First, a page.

Just NIST’s Digital Forensics Black Box Study

Just NIST’s Digital Forensics Black Box Study

Original Release Date: August 20, 2020

In episode six of our 2020 Digital Evidence season, Just Science interviews Barbara Guttman from the National Institute of Standards and Technology about the first large-scale black box study to test the accuracy of computer and mobile phone forensics.

In forensic science, black box studies are used to measure the reliability of methods and techniques that rely on human interpretation. Barbara Guttman and her team at NIST are working to measure the overall competency of the digital forensics community at large by releasing an open-enrollment online test available to interested forensic scientists. Listen along as she discusses the parameters of the test, the expected results, and the value of the study in this episode of Just Science.

This episode of Just Science is funded by the National Institute of Justice’s Forensic Technology Center of Excellence [Award 2016-MU-BX-K110].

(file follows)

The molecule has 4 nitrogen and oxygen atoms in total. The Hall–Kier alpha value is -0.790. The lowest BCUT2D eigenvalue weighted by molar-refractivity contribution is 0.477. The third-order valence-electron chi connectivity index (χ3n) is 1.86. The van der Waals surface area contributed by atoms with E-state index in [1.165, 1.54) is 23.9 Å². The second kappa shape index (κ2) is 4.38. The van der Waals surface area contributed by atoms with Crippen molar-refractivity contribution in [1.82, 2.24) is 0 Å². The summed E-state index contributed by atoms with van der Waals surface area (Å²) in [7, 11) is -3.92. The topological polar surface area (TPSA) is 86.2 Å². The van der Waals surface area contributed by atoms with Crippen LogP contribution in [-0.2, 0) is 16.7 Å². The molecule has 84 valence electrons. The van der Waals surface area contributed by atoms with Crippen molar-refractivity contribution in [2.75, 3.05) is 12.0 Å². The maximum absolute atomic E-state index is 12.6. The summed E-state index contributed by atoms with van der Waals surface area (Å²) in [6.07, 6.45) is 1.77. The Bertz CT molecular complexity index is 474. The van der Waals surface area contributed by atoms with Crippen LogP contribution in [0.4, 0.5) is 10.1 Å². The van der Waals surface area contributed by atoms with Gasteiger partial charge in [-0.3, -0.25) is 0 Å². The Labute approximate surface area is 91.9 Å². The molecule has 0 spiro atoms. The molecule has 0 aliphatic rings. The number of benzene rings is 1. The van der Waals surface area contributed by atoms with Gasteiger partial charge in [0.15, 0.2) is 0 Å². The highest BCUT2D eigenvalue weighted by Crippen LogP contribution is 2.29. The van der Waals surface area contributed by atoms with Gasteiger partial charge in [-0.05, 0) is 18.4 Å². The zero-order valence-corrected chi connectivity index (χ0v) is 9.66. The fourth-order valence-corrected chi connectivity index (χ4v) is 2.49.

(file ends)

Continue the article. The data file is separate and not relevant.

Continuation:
Listen to or download the episode here:

Guest Biography

Barbara Guttman is the Manager of the Software Quality Group in NIST’s Information Technology Lab (ITL). Her areas of responsibility include software assurance and computer forensics. In computer forensics, her group runs the National Software Reference Library and the Computer Forensics Tool Testing Project She is also active in both the Scientific Working Group on Digital Evidence and the OSAC DE Subcommittee.  She has been working in the area for 20 years. In software assurance, her group runs the Software Assurance Metrics and Tool Evaluation (SAMATE) project including the Static Analysis Tool Exposition and the SAMATE Reference Data Set. Prior to joining the Software Quality Group, she was Associate Director of ITL, Senior Program Analyst to the NIST Director, and worked in computer security and federal information policy.

The opinions, findings, and conclusions or recommendations expressed in this podcast episode are those of the presenter(s) and do not necessarily reflect those of the U.S. Department of Justice.

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